Vitamin D is a fat-soluble vitamin and because of this, it may absorb more efficiently when taken with your biggest meal of the day. Research performed at the Cleveland Clinic involved 17 volunteers whose blood levels of vitamin D were low.
The subjects raised their blood levels of vitamin D significantly when taking it to coincide with their biggest meal of the day. Within a few months, it was found that their blood levels of Vitamin D had increased by 50 percent.
"The researchers measured blood levels of the vitamin at the start of the study and two or three months later. Participants took a range of doses, and the researchers divided them into three groups: less than 50,000 IU a week, 50,000 IU, and more than 50,000 IU. The daily doses ranged from 1,000 IU to 50,000 IU."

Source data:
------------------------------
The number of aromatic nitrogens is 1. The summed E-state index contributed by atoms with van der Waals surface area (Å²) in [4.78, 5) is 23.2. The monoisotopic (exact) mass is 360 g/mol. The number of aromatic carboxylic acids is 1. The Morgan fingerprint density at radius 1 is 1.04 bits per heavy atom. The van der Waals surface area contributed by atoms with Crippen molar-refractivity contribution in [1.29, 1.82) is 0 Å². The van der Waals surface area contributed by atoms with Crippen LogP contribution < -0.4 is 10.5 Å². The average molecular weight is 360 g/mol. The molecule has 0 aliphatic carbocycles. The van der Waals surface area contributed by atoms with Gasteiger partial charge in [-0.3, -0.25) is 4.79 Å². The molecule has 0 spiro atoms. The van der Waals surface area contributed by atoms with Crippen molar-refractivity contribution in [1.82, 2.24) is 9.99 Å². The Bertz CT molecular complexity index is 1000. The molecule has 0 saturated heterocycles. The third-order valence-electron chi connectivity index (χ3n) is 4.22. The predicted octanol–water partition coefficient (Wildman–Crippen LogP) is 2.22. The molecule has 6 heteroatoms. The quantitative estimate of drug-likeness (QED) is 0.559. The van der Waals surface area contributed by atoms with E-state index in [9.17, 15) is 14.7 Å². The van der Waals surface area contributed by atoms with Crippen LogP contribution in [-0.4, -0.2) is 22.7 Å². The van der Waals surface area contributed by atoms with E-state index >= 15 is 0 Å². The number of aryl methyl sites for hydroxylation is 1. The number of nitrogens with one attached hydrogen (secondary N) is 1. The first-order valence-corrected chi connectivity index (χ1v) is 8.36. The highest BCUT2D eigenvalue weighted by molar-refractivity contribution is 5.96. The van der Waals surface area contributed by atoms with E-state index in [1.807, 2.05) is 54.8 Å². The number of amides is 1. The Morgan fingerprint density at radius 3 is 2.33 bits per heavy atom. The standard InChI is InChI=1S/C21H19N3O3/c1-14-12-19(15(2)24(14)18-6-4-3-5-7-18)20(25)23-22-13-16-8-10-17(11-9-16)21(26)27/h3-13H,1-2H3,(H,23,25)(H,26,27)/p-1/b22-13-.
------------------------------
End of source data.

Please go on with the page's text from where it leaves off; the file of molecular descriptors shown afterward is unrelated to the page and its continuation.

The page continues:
Vitamin D keeps bones strong, and also supports the immune system. It helps to prevent cancer and cardiovascular disease.